A. I corresponded with Max Leopold Wagner for a decade. He used to write from New York asking technical questions about the Sardinian language, as well as the dialect of Nùoro, and I would reply to exchange information and further clarifications on those same topics. Later on I met him during an international study congress for scholars of Linguistics held in Florence in circa 1965. He was a quiet type of man, but he also had a sharp tongue when it came to evaluate some of his colleagues. I remember he had great consideration for the Sardinian people whom he regarded as most sincere and friendly.

A curiosity about him I came to know after he passed on. In fact, I was informed by the late and most beloved Sardinian songwriter Andrea Parodi, that within the record books of the Italian Society of Authors and Publishers (SIAE), the most famous Sardinian love song “Non potho riposare” is recorded as if it was written by Max Leopold Wagner. Apparently, he got it copyrighted without the real authors, the lawyer Badore Sini from Sarule and the maestro Giuseppe Rachel from Cagliari, ever finding out about his little deception…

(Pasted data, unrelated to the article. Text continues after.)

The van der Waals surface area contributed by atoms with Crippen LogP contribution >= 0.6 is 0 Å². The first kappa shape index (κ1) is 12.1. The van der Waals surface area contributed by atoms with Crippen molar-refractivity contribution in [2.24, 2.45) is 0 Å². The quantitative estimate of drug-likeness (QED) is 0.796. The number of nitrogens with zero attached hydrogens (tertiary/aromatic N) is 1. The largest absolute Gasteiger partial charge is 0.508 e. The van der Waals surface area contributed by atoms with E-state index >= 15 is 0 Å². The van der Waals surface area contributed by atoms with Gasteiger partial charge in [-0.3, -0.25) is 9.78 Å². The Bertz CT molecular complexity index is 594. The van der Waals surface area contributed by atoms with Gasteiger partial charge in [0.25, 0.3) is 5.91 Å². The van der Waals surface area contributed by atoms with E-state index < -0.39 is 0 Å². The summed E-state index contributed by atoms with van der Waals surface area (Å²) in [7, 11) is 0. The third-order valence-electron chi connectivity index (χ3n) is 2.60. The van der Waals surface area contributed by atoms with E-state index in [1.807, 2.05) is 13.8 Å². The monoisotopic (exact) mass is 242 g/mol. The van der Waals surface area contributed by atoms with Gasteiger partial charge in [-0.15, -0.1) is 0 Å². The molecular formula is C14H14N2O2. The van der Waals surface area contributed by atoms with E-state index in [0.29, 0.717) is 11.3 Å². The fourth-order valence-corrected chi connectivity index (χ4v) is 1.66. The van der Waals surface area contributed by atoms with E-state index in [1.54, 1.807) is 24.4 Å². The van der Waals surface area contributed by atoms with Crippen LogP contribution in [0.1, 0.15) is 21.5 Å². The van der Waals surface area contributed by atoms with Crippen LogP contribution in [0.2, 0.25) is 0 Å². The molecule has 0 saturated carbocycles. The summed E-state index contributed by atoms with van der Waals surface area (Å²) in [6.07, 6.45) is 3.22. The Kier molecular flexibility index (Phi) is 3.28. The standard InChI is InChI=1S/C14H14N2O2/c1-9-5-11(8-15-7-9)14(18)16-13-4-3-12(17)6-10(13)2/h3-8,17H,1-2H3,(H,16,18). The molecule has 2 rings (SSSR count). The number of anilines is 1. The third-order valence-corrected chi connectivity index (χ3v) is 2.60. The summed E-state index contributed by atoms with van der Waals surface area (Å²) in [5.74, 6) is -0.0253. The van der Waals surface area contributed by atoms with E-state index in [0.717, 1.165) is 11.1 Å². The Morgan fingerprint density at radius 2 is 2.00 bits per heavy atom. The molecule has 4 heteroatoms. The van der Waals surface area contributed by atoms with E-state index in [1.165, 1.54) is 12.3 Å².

Q. You are a well-known scholar of Etruscan language and culture, what does it mean nowadays to study such and old civilization? What could the Etruscans teach to the electronic dimension we currently live in?

A. The Etruscan civilization, together with the Greek and Roman ones, forms the backbone of the so-called Classic civilization which is at the base of our modern western world. In truth the Etruscans have been less “lucky” than their fellows Greek and Romans but there is no doubt that they inherited much from the Greeks and together with them they sort of christened the Romans. The alphabet itself, for example, was borrowed by the Etruscans from the Greeks and together they passed it on to the Romans.